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Michael Fitzsimmons

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  • Bakken Update: Buyout Candidates For The Second Half Of 2012 [View article]
    man, that would be very interesting....not sure about harold...i bet there have already been conversation at the hunting cabin ...
    Sep 1, 2012. 09:54 AM | 1 Like Like |Link to Comment
  • Bakken Update: Buyout Candidates For The Second Half Of 2012 [View article]
    yup...EOG and CLR are the big fish in the pond. man, that would be a huge game-changer.
    Sep 1, 2012. 09:52 AM | 1 Like Like |Link to Comment
  • Bakken Update: Buyout Candidates For The Second Half Of 2012 [View article]
    i hear ya jeep, but the big companies need big assets to move the needle. $5 billion mkt cap WLL could probably be taken out for what, $7 billion plus debt? that's nothing for a company like CVX or OXY, right? what did XOM spend on XTO, like $40 billion? time will tell and one thing is for sure - it will be interesting to see what happens with all these companies. meantime, bakken production keeps growing and growing :)
    Sep 1, 2012. 09:51 AM | 1 Like Like |Link to Comment
  • The Beauty Of Natural Gas Transportation [View article]
    chu should have been fired when he made his infamous quote: i am "agnostic" about natural gas transportation. can you imagine a sitting energy secretary saying he is "agnostic" about the one domestic fuel that is capable of significantly reducing the economic, environmental, and national security issues caused by america's dependence on foreign oil??

    i think the natural gas lobby missed a big opportunity. they should have taken out a full page ad in the WSJ demanding he resign or that obama fire him.
    Aug 31, 2012. 06:34 PM | 1 Like Like |Link to Comment
  • Statoil Will Transport Bakken Crude By Rail [View article]
    chancer - i am not sure where you got that info, but i am a bit skeptical. the opposition to the pipeline through the aquifer was opposed primarily by landowners in nebraska. btw, they were both republican and democrats. transcanada has no one to blame but themselves for what happened. by taking the shortest route (through the aquifer), they gave the landowners, environmentalists, and obama just the reason (excuse?) they needed to pull the rug out from under it. had they routed the pipeline around the aquifer in the first place, there's a good chance nebraskans would have been ok with it and it would have gone ahead. either way, the pipeline is going to get built. unfortunately america is addicted to gasoline, so what choice do we have but to import oil from foreigners? ANSWER: natural gas transportation :)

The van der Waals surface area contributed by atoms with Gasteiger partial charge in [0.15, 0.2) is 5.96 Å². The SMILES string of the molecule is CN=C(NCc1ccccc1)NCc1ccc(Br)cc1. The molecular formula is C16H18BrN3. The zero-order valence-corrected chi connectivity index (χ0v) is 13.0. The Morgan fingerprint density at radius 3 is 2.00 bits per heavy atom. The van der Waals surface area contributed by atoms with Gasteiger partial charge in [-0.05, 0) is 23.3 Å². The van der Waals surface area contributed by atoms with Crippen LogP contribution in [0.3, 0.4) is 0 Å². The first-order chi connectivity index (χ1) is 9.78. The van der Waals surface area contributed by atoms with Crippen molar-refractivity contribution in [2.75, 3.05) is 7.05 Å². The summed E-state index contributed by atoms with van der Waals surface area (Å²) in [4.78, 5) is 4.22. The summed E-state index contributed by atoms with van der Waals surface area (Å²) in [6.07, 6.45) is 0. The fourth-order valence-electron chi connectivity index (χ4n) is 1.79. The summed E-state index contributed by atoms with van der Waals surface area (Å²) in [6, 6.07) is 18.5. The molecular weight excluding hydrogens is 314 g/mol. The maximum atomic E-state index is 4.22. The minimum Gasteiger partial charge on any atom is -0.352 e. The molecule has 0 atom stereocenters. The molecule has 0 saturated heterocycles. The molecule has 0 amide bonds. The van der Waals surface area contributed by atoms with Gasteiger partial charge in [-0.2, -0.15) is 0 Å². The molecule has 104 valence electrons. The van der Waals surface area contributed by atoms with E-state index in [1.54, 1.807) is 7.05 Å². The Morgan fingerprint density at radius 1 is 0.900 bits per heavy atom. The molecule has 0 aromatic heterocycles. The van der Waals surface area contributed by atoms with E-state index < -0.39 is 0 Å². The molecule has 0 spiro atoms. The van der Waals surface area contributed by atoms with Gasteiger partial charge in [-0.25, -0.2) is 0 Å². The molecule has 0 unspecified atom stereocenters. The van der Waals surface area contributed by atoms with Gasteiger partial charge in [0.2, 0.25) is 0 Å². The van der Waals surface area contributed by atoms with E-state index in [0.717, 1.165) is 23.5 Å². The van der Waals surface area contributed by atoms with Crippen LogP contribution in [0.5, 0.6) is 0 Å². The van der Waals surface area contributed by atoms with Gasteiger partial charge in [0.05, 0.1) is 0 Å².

Aug 31, 2012. 06:23 PM | 1 Like Like |Link to Comment
  • Bakken Update: Buyout Candidates For The Second Half Of 2012 [View article]
    well, they are public companies right? unless insiders own the majority of the outstanding stock, or there is a poison pill, would they even have a choice if a buyer went hostile? in the case of KOG, i have a feeling they might want to get out from under that debt load. i mean another "financial crisis" of who knows what trigger, and oil drops bigtime, i think KOG might be in a bit of a bind. they may be an eager beaver for doing a deal with a company with deep pockets.
    Aug 31, 2012. 09:43 AM | 1 Like Like |Link to Comment
  • Bakken Update: Buyout Candidates For The Second Half Of 2012 [View article]
    i'll even go so far as to guess it will be Chevron that buys WLL....
    Aug 31, 2012. 09:29 AM | 1 Like Like |Link to Comment
  • Statoil Will Transport Bakken Crude By Rail [View article]
    hi don, man, it would be great if that refinery got built. i wonder why a refinery hasn't been proposed for ND as well. you'd think with the natural gas by-product it would be a great place for a refinery. certainly pipelines are the most economic way to move the oil, but with the spread as wide as it is now, the length of time the pipelines will take to get built, and with production on track to double again in the next year, i think rail is the best alternative and is going to make PSX and STO some good money. i mean they are sticking their toe in the water: 2,000 cars and 1,000 cars (respectively)...they seem pretty confident in their analysis. in the case of STO, the WSJ article implied they will have enough capacity to takeway all of their ND production via rail.
    Aug 31, 2012. 09:28 AM | 1 Like Like |Link to Comment
  • The Beauty Of Natural Gas Transportation [View article]
    ouch! i have to admit there is some truth to what you are saying. at that said, there are some winners in the sector. take a look at a 5-year chart of WPRT, which has been a great investment. i owned it at one point, and sold it too early! also, XOM is fairly balanced play on oil/gas (roughly 50/50) and has exposure to very profitable international gas. take a look at its 10 year chart. i will grant you FSYS and CLNE haven't done much at all. and of course CHK is fighting low nat gas prices and cash flow issues, which i mentioned. anyhow, thanks for your perspective on that.

    so maybe i am a dreamer of what could be, but our current path of gasoline addiction must change or, i believe, most investment won't be worth doodly squat because the financial system we have (printing dollars to pay for foreign oil) is unsustainable. and this is the real motivation for my writing. at the same try, i do recommend mostly oil and precious metal related investments because i am a realist.